Fionnuala Carr

Fionnuala Carr – Camogie needs more criticism

New Year New me, January brings out the positive and best in all of us on what we are going to do this year and how it’s going to be the best one yet.

Most of that previous statement is said tongue in cheek but I always enjoyed the month of January with that familiar feeling of both dread and excitement.


Dread at the thought of the cold winter slog that was about to take place and excitement because I’m always hopeful as to what the year might bring in terms of sporting success.

Since I stopped playing intercounty Camogie I have taken a step back and become more aware of what is happening around me instead of the bubble that intercounty players live in.

2017 was a big year for both Camogie and Ladies football. Increased awareness and more focus on the profile of the players along with one the greatest attended female sports events in Europe, when almost 50,000 people attended the All Ireland Ladies final in Croke park for Dublin versus Mayo.

When you consider that the Womens Rugby World Cup hosted just over 17,000 and 35,000 people attended the semi-professional Womens FA Cup final in Wembley this a remarkable feat and huge credit must go to the PR and marketing team in the LGFA.

The Camogie Association secured more live games on RTE and a better analysis was provided of the games with former players such as Ann Marie Hayes and Jill Horan to speaking about the breakdown of each match.

We also had the “Blues Sisters” documentary aired on RTE offering a unique insight into the players and trials and tribulations that they faced throughout the year both on and off the pitch.

Looking ahead to 2018 I wonder what can be done to surpass the achievements of last year.

It’s hard to argue that female sports are on an upwards trend and there is an evident shift, for the better, in people’s perceptions of the games and the players.

The Ladies have already announced that there will be eight double headers during the National Leagues, two of which will be in Croke Park.

2018 will see the end of the €1.5m sponsorship deal between the Ladies Association and Lidl, in order to keep progressing they will need another similar sized deal.

The Camogie Association is seriously lagging behind the LGFA in terms of participation levels, coverage and sponsorship. One major area they need to focus on is securing a deal of similar size and nature.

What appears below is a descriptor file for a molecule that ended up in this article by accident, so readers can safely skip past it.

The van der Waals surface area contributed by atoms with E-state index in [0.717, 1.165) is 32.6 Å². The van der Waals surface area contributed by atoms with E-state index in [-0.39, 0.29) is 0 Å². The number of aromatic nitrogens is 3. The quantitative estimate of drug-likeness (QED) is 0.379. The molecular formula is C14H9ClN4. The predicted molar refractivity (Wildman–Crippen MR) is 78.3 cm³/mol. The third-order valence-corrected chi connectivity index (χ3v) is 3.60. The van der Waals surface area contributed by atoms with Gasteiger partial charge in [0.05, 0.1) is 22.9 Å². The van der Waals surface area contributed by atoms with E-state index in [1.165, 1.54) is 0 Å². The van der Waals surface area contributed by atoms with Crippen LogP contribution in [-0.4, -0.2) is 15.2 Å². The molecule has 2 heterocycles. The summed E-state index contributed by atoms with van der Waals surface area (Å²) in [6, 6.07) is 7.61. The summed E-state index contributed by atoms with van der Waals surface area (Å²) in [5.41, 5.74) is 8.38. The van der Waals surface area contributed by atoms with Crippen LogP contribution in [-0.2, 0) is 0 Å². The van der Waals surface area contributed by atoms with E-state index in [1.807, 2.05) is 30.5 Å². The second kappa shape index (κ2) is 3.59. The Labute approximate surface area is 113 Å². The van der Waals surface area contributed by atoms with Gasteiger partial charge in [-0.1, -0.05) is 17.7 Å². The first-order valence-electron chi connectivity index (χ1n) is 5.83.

Previously one of my pet hates was this general opinion that it was great that females were playing sport and that any coverage shown of matches were of the good passages of play.

In order for the games to grow and develop and to be seen in an equal footing to the men’s, there has to be more critical analysis of our matches.

It is a double edged sword but it is a necessary evil that has to be done in order for our games to be taken seriously.

We don’t see any of the RTE analysts holding back for the hurling or football and we need more of the same for the Camogie.

In fact Camogie could do with Joe Brolly to raise a bit of controversy and awareness and get people taking a greater interest.

I will never forget when we got to our first senior Championship final, everyone was saying it was great and we should be proud of ourselves etc etc but we got absolutely annihilated on and the only person that I remember that day was a man who said “Fionnuala you’se were just sh*te and didn’t deserve it”.

While it wasn’t constructive criticism it was good because it was honest and he would have said the same to any man. It’s the same when it comes to the coaching and training, even still there is this perception with some coaches that they can’t go as hard or be as harsh as they would if it was a men’s team.

You could see clearly in the Blues Sisters documentary that there was no easing up on any of the players in any training or matches.

If you weren’t performing or training well you were told about it in no uncertain terms.

More of this needs to happen in order for the games and players to be taken seriously, I am not talking about personal criticism but constructive criticism that helps players and teams improve.

One area I would like to see an improvement in is the development of the games at grass roots.

Increased coverage will have an automatic knock on effect in terms of interest but there are so many areas that both the ladies associations can focus on.

Ulster is a big sleeping giant in terms of development of Camogie. I have a concern that both hurling and camogie are dying a slow death in Ulster and unless something is done about it now, not only will it be too late decrease the gap between the stronger counties but the participation levels in the games themselves will decrease and in a few years’ time it may be too big a gap to close at all.

I know that the Camogie Association had an open forum arranged for last year for everyone to discuss the development of the games which very few people turned up to.

It will take strong leadership from the Association to turn this around but it will also take players, clubs and committee members also.

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